IKEA has recently added solar powered lights to their lineup.
The lights have the modern style and minimalist simplicity that we’ve come to expect from the Swedish retailer’s offerings.
Are you wondering why solar powered lights at IKEA are a big deal?
Well, apart from showing how mainstream solar power is becoming, IKEA’s solar lights might just be the start of something much bigger for the home furnishings giant.
There have been rumors for some time about IKEA developing solar panels to sell at their stores. Could this make solar power more affordable than ever?
Also, what about IKEA’s BoKlok line of pre-fab homes? Will they be coming to North America any time soon?
SolarPowerBeginner wanted some answers to these and other questions so we contacted IKEA Sustainability Manager Natalia Hahn to get to the bottom of things.
From solar powered lights to solar panels for our homes, let’s see what plans IKEA has in store.
SolarPowerBeginner: IKEA has recently introduced a selection of solar powered lights including post lights, stakes, and lanterns. How did IKEA decide to “go solar”?
Natalia Hahn: Having a positive impact on people and the environment is the cornerstone of the IKEA sustainability program.
Offering solar powered, energy efficient bulbs and LED lights are all part of showing customers that they still can live a sustainable life at home with stylish products and design at affordable prices.
SolarPowerBeginner: Internationally, IKEA is known for products that offer style and quality at affordable prices. How did you ensure that your solar line kept with this tradition?
Natalia Hahn: IKEA designers are constantly challenged to work on developing products that have little impact on the environment. Our lighting range and in particular our solar range of products are no different.
Given that lighting accounts for almost 25 percent of the electricity consumption in the home, IKEA believes we can offer environmentally friendly products that help our customers save money at home.
SolarPowerBeginner: Could you tell us a little about the SUNNAN work lamp and how it stays charged?
Natalia Hahn: The SUNNAN work lamp is a new addition to our product range that uses solar energy to generate light.
Solar cells transform sunlight into electrical energy, which means no electrical connections are required. The diode life cycle is approximately 50,000 hours. Recharging time is 9-12 hours in sunlight.
IKEA also recently announced that for every SUNNAN lamp sold worldwide, we would donate one lamp to UNICEF to light up the life of a child.
The first shipments were destined for Pakistan to help children in refugee camps and remote villages in Balochistan and the North West Frontier province.
IKEA has made an especially sturdy SUNNAN for the developing world, designed to resist the wear and tear of difficult living situations. This unit will enable children to play, read, write and study in the evenings, even if their homes have no electricity.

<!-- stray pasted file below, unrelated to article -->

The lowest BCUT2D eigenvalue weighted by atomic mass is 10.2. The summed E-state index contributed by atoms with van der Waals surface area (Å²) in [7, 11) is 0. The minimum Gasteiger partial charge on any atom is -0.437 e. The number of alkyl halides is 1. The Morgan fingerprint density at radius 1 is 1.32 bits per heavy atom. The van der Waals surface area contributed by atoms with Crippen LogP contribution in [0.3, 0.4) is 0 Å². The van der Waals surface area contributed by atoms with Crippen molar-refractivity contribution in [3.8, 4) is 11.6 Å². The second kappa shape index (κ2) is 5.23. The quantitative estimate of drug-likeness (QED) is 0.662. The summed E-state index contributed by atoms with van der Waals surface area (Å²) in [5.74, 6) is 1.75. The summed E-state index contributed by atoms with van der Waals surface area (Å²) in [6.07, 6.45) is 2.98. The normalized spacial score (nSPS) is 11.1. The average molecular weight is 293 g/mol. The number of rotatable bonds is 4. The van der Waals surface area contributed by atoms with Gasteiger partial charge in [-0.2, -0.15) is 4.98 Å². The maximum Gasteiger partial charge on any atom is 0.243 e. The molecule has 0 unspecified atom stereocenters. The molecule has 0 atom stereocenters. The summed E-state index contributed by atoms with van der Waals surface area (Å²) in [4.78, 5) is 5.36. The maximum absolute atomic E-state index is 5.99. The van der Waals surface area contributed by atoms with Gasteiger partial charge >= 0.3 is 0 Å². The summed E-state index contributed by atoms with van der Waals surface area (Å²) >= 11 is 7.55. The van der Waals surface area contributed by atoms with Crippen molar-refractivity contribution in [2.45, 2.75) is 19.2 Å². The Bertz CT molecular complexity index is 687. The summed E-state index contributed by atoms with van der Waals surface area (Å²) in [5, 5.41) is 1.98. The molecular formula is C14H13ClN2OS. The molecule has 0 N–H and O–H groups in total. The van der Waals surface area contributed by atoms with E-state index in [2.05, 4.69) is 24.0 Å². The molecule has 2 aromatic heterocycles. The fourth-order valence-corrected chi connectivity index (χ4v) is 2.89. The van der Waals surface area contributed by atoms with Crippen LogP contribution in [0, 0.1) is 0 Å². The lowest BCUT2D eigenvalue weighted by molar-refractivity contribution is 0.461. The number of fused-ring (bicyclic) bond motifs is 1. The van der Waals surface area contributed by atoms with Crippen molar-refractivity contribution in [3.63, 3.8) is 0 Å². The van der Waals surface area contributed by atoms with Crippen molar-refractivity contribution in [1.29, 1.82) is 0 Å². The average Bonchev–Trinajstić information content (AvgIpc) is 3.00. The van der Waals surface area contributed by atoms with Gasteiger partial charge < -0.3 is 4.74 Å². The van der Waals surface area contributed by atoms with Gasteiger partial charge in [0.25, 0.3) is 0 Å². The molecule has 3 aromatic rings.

SolarPowerBeginner: Last year IKEA announced that it was investing in clean tech startup companies with the eventual goal of seeing various clean technologies on IKEA shelves. Are solar panels at IKEA a possibility in the near future?
Natalia Hahn: IKEA GreenTech is a global initiative that was announced a little over a year ago.
IKEA GreenTech is an investment company, which aims to bring good and affordable environmental products to the many people so that they can reduce their CO2 emissions and water usage while also reducing their energy and water costs.
IKEA GreenTech plans to focus on five areas – solar panels, lighting, raw materials, energy efficiency and water saving. The objective is to invest in innovative companies that have the potential to develop products which can be sold by IKEA and/or used by IKEA and its suppliers.
SolarPowerBeginner: IKEA pioneered the BoKlok concept of pre-fab homes utilizing renewable energy in Sweden and later introduced the idea to Britain. Any word on BoKlok coming to North America?
Natalia Hahn: At this time there are no plans to introduce BoKlok pre-fabricated housing to Canada. The BoKlok concept was developed in Sweden where there was a demand for new, affordable housing.
Our situation in Canada is different and there is not a high a demand for pre-fabricated housing. IKEA Canada has decided this is not a priority for our market at this time.
SolarPowerBeginner: Are there any more solar power plans in IKEA’s future?
Natalia Hahn: Although IKEA is working with various solar installations, IKEA Canada is currently working on one project and is planning to install solar hot water heating panels on the roof of the Montreal store.
This will reduce the amount of natural gas used to heat our water for the store’s use. IKEA Canada is always looking at new ways to run our 11 stores efficiently.